final until disposition of timely filed motion for rehearing.
Appeal from the Circuit Court for Miami-Dade County, Miguel
de la O, Judge Lower Tribunal No. 14-24825 A
J. Martinez, Public Defender, and Robert Kalter and Jonathan
Greenberg, Assistant Public Defenders, for appellant.
Moody, Attorney General, and Jonathan Tanoos (Tampa),
Assistant Attorney General, for appellee.
SALTER, LINDSEY, and HENDON, JJ.
Benjamin Curry ("the Defendant") appeals from his
conviction and sentence for first degree murder. For the
reasons that follow, we affirm.
Defendant and his brother, Nathan Curry, were charged with
the first degree murder of Lonnie Reese ("victim").
At the time of the homicide, the Defendant was sixteen years
old and Nathan was fifteen years old. The Defendant and
Nathan were tried separately, and during both trials, the
State's position was that the Defendant actually
discharged the firearm and Nathan aided and abetted the
Defendant in committing the crime. At the Defendant's
trial, his defense was that Nathan was the actual shooter and
he (the Defendant) did not assist Nathan.
opening statement, defense counsel argued, in part, as
You will see there's no physical evidence, whether it was
raining that day or sunny that day. There is no DNA of any
type. There's no fingerprints of any type. There's no
nothing of any type which connect Benjamin Curry to the
No blood is ever found with Benjamin Curry. No firearm is
found at all for that matter by the police. You'll see
that the police investigation, especially early on, when the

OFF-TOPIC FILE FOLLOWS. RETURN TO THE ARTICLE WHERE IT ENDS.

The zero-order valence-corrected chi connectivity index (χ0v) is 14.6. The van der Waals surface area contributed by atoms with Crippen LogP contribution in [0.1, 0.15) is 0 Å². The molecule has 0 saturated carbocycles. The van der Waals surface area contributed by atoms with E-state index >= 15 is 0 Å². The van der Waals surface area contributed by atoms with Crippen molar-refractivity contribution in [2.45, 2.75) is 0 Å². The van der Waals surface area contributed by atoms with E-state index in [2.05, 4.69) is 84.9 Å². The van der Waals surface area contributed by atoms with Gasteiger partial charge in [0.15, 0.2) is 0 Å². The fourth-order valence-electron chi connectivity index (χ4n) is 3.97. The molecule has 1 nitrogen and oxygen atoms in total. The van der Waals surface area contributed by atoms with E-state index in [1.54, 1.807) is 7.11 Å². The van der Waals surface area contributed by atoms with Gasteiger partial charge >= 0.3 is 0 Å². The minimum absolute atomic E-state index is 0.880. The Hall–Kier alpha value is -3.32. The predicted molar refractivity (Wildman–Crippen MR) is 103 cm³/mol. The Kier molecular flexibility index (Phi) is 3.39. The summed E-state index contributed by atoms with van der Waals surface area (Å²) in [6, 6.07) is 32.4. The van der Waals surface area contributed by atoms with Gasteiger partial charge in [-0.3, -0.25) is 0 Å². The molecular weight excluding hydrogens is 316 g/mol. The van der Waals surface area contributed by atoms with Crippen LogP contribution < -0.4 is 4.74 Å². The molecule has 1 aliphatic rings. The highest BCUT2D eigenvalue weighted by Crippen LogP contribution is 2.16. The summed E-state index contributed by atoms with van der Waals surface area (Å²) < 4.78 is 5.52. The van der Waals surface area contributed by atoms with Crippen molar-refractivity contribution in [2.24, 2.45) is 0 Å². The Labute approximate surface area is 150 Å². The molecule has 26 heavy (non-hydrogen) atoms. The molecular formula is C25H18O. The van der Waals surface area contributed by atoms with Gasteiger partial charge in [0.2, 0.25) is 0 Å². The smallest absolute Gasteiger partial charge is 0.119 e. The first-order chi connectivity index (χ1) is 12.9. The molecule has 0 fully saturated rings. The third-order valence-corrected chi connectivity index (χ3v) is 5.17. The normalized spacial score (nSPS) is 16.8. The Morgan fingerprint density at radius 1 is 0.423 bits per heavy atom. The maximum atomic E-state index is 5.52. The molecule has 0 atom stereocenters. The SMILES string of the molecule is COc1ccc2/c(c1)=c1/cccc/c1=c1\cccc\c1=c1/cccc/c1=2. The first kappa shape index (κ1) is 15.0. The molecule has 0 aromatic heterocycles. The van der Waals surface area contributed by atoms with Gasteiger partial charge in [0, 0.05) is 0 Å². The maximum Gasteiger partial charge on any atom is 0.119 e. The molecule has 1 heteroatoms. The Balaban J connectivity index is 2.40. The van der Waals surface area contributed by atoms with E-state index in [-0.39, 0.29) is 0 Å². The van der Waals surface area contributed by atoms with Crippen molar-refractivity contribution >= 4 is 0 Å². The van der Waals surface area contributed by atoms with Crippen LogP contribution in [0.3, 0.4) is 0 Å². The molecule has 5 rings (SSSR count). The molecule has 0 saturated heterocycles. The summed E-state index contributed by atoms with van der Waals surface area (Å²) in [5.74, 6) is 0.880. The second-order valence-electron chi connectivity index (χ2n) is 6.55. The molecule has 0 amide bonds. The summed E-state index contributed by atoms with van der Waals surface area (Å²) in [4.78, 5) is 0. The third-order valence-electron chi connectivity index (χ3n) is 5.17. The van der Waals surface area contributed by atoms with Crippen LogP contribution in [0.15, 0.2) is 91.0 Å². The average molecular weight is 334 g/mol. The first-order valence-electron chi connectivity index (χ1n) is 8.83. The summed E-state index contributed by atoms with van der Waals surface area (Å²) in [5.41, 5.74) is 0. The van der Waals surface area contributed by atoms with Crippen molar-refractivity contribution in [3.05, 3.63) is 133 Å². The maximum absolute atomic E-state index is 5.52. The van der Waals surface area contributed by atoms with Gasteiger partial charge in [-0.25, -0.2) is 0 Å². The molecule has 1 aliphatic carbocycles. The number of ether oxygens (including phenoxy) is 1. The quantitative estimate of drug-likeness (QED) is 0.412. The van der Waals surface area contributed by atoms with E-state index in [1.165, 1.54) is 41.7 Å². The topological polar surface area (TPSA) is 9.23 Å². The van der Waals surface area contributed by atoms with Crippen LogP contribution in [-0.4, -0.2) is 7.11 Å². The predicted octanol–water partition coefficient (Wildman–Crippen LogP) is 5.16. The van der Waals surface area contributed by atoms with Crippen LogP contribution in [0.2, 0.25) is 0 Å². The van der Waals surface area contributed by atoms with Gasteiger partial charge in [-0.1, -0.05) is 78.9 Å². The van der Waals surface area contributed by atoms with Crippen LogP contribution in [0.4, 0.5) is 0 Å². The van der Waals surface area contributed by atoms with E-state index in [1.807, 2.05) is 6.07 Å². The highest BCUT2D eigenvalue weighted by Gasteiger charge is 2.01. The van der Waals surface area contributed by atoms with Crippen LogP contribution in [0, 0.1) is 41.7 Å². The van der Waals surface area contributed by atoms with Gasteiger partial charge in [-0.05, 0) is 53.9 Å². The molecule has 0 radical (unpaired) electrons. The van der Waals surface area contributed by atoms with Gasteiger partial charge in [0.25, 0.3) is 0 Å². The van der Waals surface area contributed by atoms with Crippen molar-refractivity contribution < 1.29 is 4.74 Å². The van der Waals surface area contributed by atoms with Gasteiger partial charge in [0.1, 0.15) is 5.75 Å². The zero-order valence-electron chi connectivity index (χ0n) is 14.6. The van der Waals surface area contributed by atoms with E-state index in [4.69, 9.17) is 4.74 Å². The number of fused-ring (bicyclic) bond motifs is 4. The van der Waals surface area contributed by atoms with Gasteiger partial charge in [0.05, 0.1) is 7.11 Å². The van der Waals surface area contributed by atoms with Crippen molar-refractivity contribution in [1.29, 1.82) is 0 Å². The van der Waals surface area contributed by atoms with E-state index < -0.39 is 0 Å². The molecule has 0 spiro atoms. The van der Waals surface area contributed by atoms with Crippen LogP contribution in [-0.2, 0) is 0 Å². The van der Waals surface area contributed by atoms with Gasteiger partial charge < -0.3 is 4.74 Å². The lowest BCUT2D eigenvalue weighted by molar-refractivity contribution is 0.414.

shooting took place is not really very good.
You're going to see holes in the police investigation.
You're going to see problem in the police investigation.
You're going to see that after Mr. Reese passed away, the
homicide people from Miami-Dade Police Department took over
the case, and they went to begin their investigation. And it
wasn't very good either.
You're going to see the flaw in the police investigation
for a shooting that took place in that Brownsville
neighborhood is not very good, not very thorough, and that
the police really didn't do a whole lot in order to solve
State presented evidence that showed, among other things, the
Defendant's mother reported to the police that her
vehicle had been broken into and her firearm was stolen from
the vehicle. The vehicle was processed for fingerprints and
nine latent fingerprints were retrieved. Of the nine
fingerprints, six were of value. One fingerprint belonged to
the Defendant's mother and the remaining five did not
belong to the victim and could not be identified. A few days
after the firearm was stolen from the vehicle, the Defendant
and Nathan began to threaten the victim because they believed
he stole their mother's firearm. Five days ...